Wouter Van Respaille

Freelance Fullstack Javascript Developer


How to reduce callbacks in node.js with generators.
  • Written by Wouter Van Respaille
  • December 3rd, 2014
  • About Javascript

How to reduce callbacks in node.js with generators.

When you write javascript on the server side and you have a lot of code you can get a loop of nested callbacks very quickly.

asyncFunction1(value, function(value1){
    asyncFunction2(value1, function(value2){
        asyncFunction3(value2, function(value3){
                asyncFunction4(value3, function(value4){
                });
        });
    });
});

There’s a way to prevent this endless loop of callbacks by using the “yield” keyword and generators. The first thing you have to do if you want to use these features is using ECMAScript 6 (ES6). ES6 or also known as “Harmony” is the latest major release of the ECMAScript language specification. ECMAScript is the “official” name for the language commonly referred to as JavaScript.

You can use ES6 with this line of code:

node —harmony server.js`

The first thing you need to know is how generators work. Generators are in short iterators that “yields” a value each time you call the next() method. You create a generator by adding a * to the function.

function* getNextNumber() {
    yield 1;
    yield 2;
};

var number = new getNextNumber();
console.log(number.next()); // this will yield value ’1’
console.log(number.next()); // this will yield value ’2’
console.log(number.next()); // this will change the ’done’ property to ’true’
console.log(number.next()); // this will throw an error`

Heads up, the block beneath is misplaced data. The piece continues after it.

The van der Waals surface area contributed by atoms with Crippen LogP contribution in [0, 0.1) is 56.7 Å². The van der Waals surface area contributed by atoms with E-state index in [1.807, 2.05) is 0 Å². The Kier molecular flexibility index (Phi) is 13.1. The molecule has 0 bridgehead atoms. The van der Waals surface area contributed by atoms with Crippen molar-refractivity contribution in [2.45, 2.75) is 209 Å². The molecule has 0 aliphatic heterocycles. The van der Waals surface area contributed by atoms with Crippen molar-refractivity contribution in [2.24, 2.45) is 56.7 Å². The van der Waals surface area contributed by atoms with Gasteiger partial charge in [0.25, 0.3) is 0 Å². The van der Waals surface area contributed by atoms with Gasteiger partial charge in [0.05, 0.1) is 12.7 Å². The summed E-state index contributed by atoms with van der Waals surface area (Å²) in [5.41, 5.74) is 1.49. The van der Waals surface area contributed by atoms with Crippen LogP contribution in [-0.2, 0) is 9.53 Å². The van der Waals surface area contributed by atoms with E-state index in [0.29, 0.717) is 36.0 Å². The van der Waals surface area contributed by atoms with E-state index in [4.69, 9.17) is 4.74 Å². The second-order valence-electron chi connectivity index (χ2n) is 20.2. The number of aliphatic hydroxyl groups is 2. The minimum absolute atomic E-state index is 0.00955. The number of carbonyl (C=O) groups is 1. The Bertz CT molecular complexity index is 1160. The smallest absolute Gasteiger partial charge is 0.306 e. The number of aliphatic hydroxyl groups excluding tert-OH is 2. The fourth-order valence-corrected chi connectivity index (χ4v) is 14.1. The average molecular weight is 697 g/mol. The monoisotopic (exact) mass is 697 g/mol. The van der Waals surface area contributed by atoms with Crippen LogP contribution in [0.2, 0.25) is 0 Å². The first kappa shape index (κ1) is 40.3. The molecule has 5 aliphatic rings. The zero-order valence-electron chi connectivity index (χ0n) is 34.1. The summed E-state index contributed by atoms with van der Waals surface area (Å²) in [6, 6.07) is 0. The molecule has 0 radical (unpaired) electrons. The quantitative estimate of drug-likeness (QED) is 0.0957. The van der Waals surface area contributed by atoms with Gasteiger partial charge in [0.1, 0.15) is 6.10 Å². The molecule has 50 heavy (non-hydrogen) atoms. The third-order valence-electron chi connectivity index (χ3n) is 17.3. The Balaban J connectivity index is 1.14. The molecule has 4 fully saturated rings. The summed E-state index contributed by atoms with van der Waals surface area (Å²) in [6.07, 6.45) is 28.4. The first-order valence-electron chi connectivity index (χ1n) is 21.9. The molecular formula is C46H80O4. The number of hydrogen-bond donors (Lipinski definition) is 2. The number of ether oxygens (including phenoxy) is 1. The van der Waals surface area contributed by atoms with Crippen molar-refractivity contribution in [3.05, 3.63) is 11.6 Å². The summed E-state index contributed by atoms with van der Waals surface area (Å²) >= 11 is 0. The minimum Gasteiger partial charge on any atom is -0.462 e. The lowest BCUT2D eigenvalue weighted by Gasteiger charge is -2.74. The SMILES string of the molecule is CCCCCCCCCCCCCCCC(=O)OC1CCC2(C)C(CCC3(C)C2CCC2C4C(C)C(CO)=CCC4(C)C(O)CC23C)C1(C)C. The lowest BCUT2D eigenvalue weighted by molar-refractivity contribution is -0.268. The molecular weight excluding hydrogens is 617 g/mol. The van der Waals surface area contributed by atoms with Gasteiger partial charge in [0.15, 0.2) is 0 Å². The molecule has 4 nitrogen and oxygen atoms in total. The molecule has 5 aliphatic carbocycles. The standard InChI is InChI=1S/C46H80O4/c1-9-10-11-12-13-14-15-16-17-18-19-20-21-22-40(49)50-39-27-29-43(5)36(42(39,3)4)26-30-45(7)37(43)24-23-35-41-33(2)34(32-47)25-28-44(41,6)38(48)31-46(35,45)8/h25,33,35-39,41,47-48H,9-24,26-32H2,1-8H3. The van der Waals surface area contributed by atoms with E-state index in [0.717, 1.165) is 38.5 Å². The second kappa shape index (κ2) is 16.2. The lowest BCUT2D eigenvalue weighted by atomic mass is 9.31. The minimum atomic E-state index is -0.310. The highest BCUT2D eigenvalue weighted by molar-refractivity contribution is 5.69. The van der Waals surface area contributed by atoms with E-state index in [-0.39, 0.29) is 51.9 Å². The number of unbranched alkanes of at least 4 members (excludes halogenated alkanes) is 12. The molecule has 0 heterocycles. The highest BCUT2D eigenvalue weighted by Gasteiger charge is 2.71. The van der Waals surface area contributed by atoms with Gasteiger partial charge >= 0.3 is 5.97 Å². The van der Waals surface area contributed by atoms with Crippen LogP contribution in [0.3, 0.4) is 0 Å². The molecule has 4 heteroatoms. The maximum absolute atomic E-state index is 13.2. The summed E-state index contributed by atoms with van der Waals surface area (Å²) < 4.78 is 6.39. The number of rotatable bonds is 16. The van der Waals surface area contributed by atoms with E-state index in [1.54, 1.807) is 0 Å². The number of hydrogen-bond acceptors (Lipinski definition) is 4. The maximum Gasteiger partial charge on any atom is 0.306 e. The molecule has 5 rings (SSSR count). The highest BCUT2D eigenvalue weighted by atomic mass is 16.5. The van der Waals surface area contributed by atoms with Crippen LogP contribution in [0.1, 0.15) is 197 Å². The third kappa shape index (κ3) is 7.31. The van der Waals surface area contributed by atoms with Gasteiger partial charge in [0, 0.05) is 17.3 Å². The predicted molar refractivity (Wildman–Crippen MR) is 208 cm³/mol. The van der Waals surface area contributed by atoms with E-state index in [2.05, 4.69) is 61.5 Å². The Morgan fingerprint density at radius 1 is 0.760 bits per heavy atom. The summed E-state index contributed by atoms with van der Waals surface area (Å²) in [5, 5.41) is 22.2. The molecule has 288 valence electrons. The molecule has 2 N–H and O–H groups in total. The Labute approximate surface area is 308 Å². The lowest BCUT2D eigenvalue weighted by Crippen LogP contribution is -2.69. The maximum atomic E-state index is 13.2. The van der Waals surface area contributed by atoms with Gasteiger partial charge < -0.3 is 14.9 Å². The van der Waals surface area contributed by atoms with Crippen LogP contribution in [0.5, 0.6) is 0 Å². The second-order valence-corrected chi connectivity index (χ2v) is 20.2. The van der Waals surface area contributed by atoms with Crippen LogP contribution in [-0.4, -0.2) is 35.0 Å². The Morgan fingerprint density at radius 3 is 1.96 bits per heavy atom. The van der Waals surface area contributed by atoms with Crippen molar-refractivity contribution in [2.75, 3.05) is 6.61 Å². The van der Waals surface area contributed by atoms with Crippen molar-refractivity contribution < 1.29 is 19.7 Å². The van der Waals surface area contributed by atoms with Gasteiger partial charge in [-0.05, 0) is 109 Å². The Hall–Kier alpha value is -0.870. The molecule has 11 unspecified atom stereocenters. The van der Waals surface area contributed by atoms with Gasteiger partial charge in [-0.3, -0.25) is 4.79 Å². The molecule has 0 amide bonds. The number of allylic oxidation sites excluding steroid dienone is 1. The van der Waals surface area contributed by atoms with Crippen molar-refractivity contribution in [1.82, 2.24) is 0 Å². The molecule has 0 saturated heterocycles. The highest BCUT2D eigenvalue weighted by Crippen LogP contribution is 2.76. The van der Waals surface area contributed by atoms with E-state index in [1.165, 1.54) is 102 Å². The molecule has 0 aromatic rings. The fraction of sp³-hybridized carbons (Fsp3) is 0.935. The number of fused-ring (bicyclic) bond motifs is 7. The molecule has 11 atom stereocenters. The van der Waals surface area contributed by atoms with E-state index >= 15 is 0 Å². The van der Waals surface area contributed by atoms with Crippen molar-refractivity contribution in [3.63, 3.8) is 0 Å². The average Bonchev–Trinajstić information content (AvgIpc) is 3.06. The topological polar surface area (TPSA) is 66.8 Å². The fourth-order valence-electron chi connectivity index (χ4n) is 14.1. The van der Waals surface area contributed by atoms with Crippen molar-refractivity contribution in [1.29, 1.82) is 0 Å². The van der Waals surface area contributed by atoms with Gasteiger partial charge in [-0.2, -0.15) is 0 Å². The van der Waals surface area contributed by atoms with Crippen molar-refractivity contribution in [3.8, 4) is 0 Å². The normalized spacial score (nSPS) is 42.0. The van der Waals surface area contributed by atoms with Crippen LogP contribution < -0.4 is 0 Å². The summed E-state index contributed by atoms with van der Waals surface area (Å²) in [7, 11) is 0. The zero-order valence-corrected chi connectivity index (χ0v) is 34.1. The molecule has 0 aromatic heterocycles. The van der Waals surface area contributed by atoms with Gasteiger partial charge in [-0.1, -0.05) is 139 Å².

There’s also a way to create infinite sequences. In the example below you can use the doubleNumber for an infinite amount of times by using ’while’. When you give an argument with the next function this means that the yielded value will get this value. In this case we give a boolean ’true’ when we want to reset the doubleNumber generator.

function* doubleNumber(){
    var newNumber = 1;
    while (1){
        newNumber = newNumber * 2;
        var reset = yield newNumber;
        if (reset) {
            newNumber = 1;
        }
    }
}

var number = doubleNumber();
console.log(number.next()); // this will display ’2’
console.log(number.next()); // this will display ’4’
console.log(number.next()); // this will display ’8’
console.log(number.next()); // this will display ’16’
console.log(number.next(true)); // this will reset the number
console.log(number.next()); // this will display ’2’
console.log(number.next()); // this will display ’4’

Now if you want to yield your own callback functions we have to add the co package. This package actually provides co-routine in node and creates a way that the asynchronous code looks like synchronous code.

What you can do now is write your code like this:

co(function *() {
    try {
        var value1 = yield asyncFunction1(value);
        var value2 = yield asyncFunction2(value1);
        var value3 = yield asyncFunction3(value2);
        var value4 = yield asyncFunction3(value3);
    } catch (err) {
        console.log(err);
    }
});

Now this is a far more structured and clean way to write your code. And this is the way you write the ’yielded’ code:

var asyncFunction1 = function (value) {
    return function (cb) {
        cb(false, myNewValue);
    }
}

Because you use the co package you always have to return a function. The first argument in the callback always indicates if it is an error or not. Now lets say you want to get a user out of a ‘users’ database. You can’t alter the way the get function is written without changing the source code. So you can use the co module again for this:

var user = yield users.co.get(userId);

As not all browsers support ES6 you should only use it on the server side. This will reduce the amount of nested callbacks to clean and clear code.

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